In early 1930s, a sensational true story titled I Am A Fugitive From A Georgia Chain Gang! landed on Warner Bros desk. The story documented Robert Burns’ incarceration in a brutal chain gang and subsequent escape. The board was apprehensive to adapt due to the story’s violence, suspected uproar in the South, and an oppressive […]Read more "I Am A Fugitive From A Chain Gang! (1932)"
F. W. Murnau’s innovation and experimentation with ‘dramatic angles’ as he called them liberated cinema from static confines to new methods of expressing emotion and narrative, and led the director become one of the most respected artists of his time. Tabu: A Story of the South Seas was his first foray firmly in the sound era […]Read more "Tabu: A Story Of The South Seas (1931)"
Cinema has many synonyms; Film from the mode of capture, movies from the magic of motion, Flicks from projector inefficiency, and Pictures. The maxim ‘Show don’t tell’, integral today, was imperative in the silent cinematic age. Filmmakers sought communication outside of explanative title cards, discovering narrative capabilities of mise-en-scene, camerawork and, most directly, actor expression. […]Read more "The Passion of Joan of Arc (1928)"
Individuality is a need we all strive for in some capacity. Some find contentment with praise of a close knit circle, others want applause of the entire world. Music, film, art, literature and the internet are grand stages to perform uniqueness. But increasingly, these platforms become suffocated as people aggressively shove for space, trample over […]Read more "The Crowd (1928)"
There are certain films which are made to be pure entertainment. Less obsessed with informing or changing perspective, and more interested in pure entertainment. Friday night movies need three things: action, adventure and romance, ideally served with a side of popcorn. The Eagle is a archaic Friday night classic, brandishing all these attributes and a dashing […]Read more "The Eagle (1925)"
Cinematic masterpieces never see the light of a projector for three prominent reasons. Carelessness, as in the fire which consumed sword and sandal epic Cleopatra (1917). Untimely death, as in auteur Orson Welles unfinished The Other Side of the Wind. Studio intervention, as in the case of Greed. Stroheim’s quintessential masterpiece is praised by critics and film lovers alike, […]Read more "Greed (1924)"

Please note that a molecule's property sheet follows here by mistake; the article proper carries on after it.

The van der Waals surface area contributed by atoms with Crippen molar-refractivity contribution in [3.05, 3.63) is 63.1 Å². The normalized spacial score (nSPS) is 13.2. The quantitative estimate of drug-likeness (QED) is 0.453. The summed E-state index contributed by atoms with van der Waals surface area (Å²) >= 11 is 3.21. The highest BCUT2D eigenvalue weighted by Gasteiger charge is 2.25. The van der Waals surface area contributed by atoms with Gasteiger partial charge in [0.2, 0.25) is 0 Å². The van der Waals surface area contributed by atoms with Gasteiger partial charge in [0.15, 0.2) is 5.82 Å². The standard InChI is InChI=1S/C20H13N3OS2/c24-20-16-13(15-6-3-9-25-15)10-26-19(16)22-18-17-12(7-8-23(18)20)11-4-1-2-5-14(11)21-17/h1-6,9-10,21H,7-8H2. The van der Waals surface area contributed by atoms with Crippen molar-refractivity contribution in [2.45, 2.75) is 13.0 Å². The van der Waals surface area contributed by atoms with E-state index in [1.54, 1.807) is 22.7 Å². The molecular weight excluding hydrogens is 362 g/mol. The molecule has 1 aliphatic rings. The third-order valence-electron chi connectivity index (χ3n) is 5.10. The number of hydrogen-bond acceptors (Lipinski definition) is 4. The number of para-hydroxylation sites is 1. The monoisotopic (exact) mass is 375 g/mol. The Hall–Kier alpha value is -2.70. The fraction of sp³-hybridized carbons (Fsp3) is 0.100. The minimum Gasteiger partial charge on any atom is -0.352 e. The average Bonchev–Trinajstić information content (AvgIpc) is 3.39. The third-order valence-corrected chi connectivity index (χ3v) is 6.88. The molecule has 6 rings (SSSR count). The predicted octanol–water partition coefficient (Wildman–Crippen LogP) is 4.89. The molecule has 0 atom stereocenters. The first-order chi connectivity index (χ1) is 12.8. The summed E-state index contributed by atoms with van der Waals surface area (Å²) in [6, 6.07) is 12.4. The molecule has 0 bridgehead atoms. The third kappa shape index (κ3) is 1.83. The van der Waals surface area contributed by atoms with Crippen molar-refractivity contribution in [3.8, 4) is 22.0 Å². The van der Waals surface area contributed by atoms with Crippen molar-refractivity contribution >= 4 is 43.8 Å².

‘The silent pictures were the purest form of cinema… dialogue should simply be a sound among sounds, just something that comes out of the mouths of people whose eyes tell the story in visual terms’ – Alfred Hitchcock. Visual storytelling remained first priority, but countless creatives responsible for the finest silent films incorporated title cards of dialogue […]Read more "The Last Laugh (1924)"
Originally running in at eight hours in length, Director Abel Gance enters the annals of auteurs to follow vision first and tackle practicalities later. The Wheel is an epic, but unlike those of Griffith or Lean, it is an intimate epic, channeling tumultuous emotion across the screen. The Wheel is the story of Sisif, a railway […]Read more "The Wheel (1923)"
Foolish Wives is a tale of a con artist (Stroheim) posing as Russian nobility and his attempts to seduce an American diplomat’s wife (Miss Dupont). This is the vision of director Erich Von Stroheim whose career would become synonymous with extravagance. The greatest asset and limitation of the master was his unwavering eye for detail, an attribute which […]Read more "Foolish Wives (1922)"